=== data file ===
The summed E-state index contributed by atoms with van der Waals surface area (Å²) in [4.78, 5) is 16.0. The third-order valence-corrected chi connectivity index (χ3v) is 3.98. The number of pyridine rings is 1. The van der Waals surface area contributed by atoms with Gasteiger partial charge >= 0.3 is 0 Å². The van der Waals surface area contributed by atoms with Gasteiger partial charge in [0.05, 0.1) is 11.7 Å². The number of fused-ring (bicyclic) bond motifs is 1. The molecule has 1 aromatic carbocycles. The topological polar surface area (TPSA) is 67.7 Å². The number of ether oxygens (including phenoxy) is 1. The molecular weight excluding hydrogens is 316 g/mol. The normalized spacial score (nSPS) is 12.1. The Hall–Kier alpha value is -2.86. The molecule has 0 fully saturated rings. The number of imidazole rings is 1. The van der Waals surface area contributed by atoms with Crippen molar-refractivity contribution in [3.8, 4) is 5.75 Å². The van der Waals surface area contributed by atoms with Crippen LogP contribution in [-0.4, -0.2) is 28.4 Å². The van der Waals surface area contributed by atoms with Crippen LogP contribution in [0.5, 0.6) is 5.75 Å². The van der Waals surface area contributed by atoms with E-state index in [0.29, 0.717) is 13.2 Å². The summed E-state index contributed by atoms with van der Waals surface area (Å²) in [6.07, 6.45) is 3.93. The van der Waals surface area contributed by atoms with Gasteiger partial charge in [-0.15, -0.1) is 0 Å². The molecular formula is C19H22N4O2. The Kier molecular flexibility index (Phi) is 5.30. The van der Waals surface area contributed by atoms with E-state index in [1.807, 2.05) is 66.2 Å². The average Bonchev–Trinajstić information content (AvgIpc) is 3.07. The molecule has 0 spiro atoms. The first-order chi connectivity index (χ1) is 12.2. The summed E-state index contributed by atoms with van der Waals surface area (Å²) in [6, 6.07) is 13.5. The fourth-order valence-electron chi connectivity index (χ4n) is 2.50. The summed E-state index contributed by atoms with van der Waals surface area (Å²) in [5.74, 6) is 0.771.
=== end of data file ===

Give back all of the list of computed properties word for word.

The summed E-state index contributed by atoms with van der Waals surface area (Å²) in [4.78, 5) is 16.0. The third-order valence-corrected chi connectivity index (χ3v) is 3.98. The number of pyridine rings is 1. The van der Waals surface area contributed by atoms with Gasteiger partial charge >= 0.3 is 0 Å². The van der Waals surface area contributed by atoms with Gasteiger partial charge in [0.05, 0.1) is 11.7 Å². The number of fused-ring (bicyclic) bond motifs is 1. The molecule has 1 aromatic carbocycles. The topological polar surface area (TPSA) is 67.7 Å². The number of ether oxygens (including phenoxy) is 1. The molecular weight excluding hydrogens is 316 g/mol. The normalized spacial score (nSPS) is 12.1. The Hall–Kier alpha value is -2.86. The molecule has 0 fully saturated rings. The number of imidazole rings is 1. The van der Waals surface area contributed by atoms with Crippen molar-refractivity contribution in [3.8, 4) is 5.75 Å². The van der Waals surface area contributed by atoms with Crippen LogP contribution in [-0.4, -0.2) is 28.4 Å². The van der Waals surface area contributed by atoms with Crippen LogP contribution in [0.5, 0.6) is 5.75 Å². The van der Waals surface area contributed by atoms with E-state index in [0.29, 0.717) is 13.2 Å². The summed E-state index contributed by atoms with van der Waals surface area (Å²) in [6.07, 6.45) is 3.93. The van der Waals surface area contributed by atoms with Gasteiger partial charge in [-0.15, -0.1) is 0 Å². The molecular formula is C19H22N4O2. The Kier molecular flexibility index (Phi) is 5.30. The van der Waals surface area contributed by atoms with E-state index in [1.807, 2.05) is 66.2 Å². The average Bonchev–Trinajstić information content (AvgIpc) is 3.07. The molecule has 0 spiro atoms. The first-order chi connectivity index (χ1) is 12.2. The summed E-state index contributed by atoms with van der Waals surface area (Å²) in [6, 6.07) is 13.5. The fourth-order valence-electron chi connectivity index (χ4n) is 2.50. The summed E-state index contributed by atoms with van der Waals surface area (Å²) in [5.74, 6) is 0.771.